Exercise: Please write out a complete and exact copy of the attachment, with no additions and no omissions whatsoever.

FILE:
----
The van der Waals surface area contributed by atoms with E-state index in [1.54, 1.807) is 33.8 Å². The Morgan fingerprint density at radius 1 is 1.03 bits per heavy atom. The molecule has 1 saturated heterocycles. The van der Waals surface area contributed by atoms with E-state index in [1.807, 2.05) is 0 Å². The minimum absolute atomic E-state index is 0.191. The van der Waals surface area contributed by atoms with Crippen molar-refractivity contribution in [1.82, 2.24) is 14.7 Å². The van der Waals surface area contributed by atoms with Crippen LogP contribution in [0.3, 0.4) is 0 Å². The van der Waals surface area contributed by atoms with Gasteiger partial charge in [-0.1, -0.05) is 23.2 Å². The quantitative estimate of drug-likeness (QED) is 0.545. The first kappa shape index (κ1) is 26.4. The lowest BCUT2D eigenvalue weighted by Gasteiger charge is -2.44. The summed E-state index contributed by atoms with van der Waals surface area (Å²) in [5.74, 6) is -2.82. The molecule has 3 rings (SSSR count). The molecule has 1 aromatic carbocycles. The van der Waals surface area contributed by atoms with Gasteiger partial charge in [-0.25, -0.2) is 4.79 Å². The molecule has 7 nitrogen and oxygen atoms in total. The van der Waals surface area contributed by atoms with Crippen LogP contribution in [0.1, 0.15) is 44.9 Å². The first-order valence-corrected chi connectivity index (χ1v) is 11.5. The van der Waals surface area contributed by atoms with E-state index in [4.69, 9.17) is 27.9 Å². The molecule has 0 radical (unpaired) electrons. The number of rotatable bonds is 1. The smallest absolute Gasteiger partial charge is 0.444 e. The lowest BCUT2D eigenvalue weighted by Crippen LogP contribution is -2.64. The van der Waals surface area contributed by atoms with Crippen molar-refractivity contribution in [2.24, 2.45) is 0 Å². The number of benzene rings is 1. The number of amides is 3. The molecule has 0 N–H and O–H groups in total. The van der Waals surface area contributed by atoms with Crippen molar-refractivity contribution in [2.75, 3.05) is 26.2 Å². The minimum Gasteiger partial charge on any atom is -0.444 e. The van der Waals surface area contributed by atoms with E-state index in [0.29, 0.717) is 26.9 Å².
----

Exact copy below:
The van der Waals surface area contributed by atoms with E-state index in [1.54, 1.807) is 33.8 Å². The Morgan fingerprint density at radius 1 is 1.03 bits per heavy atom. The molecule has 1 saturated heterocycles. The van der Waals surface area contributed by atoms with E-state index in [1.807, 2.05) is 0 Å². The minimum absolute atomic E-state index is 0.191. The van der Waals surface area contributed by atoms with Crippen molar-refractivity contribution in [1.82, 2.24) is 14.7 Å². The van der Waals surface area contributed by atoms with Crippen LogP contribution in [0.3, 0.4) is 0 Å². The van der Waals surface area contributed by atoms with Gasteiger partial charge in [-0.1, -0.05) is 23.2 Å². The quantitative estimate of drug-likeness (QED) is 0.545. The first kappa shape index (κ1) is 26.4. The lowest BCUT2D eigenvalue weighted by Gasteiger charge is -2.44. The summed E-state index contributed by atoms with van der Waals surface area (Å²) in [5.74, 6) is -2.82. The molecule has 3 rings (SSSR count). The molecule has 1 aromatic carbocycles. The van der Waals surface area contributed by atoms with Gasteiger partial charge in [-0.25, -0.2) is 4.79 Å². The molecule has 7 nitrogen and oxygen atoms in total. The van der Waals surface area contributed by atoms with Crippen LogP contribution in [0.1, 0.15) is 44.9 Å². The first-order valence-corrected chi connectivity index (χ1v) is 11.5. The van der Waals surface area contributed by atoms with E-state index in [4.69, 9.17) is 27.9 Å². The molecule has 0 radical (unpaired) electrons. The number of rotatable bonds is 1. The smallest absolute Gasteiger partial charge is 0.444 e. The lowest BCUT2D eigenvalue weighted by Crippen LogP contribution is -2.64. The van der Waals surface area contributed by atoms with Crippen molar-refractivity contribution in [2.24, 2.45) is 0 Å². The number of benzene rings is 1. The number of amides is 3. The molecule has 0 N–H and O–H groups in total. The van der Waals surface area contributed by atoms with Crippen molar-refractivity contribution in [2.75, 3.05) is 26.2 Å². The minimum Gasteiger partial charge on any atom is -0.444 e. The van der Waals surface area contributed by atoms with E-state index in [0.29, 0.717) is 26.9 Å².